Equality, freedom and wage labor

by John Quiggin on July 14, 2012

I haven’t been active in the debate between Crooked Timber members and various others (Bleeding Heart Libertarians, Matt Yglesias, Tyler Cowen) so far. Broadly speaking the claim on the BHL side has been that if only some minimal conditions (existence of a universal basic income, for example) were met, all employment contracts could be assumed mutually beneficial and there would be no need for governments to regulate their terms, for example to prevent sexual exploitation.

Most  at CT have been dismissive of these claims, but I’d like to explore the question a bit further. Is the objection that the necessary conditions aren’t likely to be met in practice, or that the employment relationship is inherently unbalanced, simply by virtue of the fact that one party gets to boss the other around.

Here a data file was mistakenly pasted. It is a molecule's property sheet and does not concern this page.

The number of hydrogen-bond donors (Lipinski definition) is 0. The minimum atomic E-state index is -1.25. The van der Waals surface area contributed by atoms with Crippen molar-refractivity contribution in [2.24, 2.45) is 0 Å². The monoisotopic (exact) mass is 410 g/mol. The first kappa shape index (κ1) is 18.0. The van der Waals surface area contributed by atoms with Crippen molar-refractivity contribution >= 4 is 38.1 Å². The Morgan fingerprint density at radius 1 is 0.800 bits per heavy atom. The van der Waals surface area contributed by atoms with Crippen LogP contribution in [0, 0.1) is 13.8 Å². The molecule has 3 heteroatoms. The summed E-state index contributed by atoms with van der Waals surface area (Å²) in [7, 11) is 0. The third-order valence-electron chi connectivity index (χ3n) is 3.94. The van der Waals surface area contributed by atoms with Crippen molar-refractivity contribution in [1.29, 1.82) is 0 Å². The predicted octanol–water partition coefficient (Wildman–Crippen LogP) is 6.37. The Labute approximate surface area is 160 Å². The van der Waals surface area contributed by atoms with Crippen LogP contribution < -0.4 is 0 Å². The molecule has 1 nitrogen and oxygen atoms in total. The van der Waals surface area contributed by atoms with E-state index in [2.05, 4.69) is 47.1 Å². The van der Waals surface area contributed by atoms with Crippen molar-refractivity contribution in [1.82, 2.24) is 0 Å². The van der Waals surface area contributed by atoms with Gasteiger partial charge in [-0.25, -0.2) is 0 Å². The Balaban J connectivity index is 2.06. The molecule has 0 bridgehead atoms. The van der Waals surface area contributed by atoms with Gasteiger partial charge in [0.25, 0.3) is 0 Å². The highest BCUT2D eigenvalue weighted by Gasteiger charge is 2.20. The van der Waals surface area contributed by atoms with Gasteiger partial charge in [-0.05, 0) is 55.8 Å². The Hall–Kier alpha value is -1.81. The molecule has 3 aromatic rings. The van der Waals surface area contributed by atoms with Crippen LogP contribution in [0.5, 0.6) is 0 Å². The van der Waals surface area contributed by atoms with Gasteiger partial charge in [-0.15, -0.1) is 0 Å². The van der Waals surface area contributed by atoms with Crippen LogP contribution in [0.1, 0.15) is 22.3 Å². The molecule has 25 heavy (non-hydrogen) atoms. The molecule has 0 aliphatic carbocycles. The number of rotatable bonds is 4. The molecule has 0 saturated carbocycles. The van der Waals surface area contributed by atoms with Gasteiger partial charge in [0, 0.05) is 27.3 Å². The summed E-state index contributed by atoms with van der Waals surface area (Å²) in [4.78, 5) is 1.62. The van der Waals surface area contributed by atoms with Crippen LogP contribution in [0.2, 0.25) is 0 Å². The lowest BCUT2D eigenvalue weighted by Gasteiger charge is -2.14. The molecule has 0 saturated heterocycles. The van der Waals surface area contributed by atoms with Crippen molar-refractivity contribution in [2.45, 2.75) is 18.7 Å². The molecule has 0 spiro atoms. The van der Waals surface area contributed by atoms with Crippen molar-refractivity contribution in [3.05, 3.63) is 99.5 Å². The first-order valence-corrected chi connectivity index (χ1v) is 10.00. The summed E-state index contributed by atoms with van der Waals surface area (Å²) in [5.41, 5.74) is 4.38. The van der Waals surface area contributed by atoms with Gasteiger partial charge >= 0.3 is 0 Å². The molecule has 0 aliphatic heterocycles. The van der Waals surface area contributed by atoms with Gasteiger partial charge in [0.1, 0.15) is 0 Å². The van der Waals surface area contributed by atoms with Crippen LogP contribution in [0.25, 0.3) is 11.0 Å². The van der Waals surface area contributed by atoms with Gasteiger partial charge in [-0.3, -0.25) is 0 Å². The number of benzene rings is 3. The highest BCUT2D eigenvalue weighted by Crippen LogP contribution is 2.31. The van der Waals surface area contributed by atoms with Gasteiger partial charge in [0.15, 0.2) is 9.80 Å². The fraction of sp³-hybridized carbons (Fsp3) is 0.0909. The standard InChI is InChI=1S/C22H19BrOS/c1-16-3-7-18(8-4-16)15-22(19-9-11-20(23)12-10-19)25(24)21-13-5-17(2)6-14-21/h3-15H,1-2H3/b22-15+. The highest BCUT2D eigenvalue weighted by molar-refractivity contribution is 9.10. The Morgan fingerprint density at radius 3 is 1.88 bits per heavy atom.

Suppose that the following conditions were met

* Full employment, so that the cost to a worker of finding a new job is no greater than the cost to an employer of hiring a replacement

* A minimum wage adequate to allow a decent living standard without requiring acceptance of degrading working conditions

* A universal basic income sufficient to ensure that, even without working no-one need be poor

* A default employment contract, incorporating prohibitions on sexual harassment, rights to regular breaks and so on, unless these are explicitly contracted out

Would we then feel that legislative restrictions on employment contracts were needed, and, if so, which and why? Or, is the question badly posed in some way

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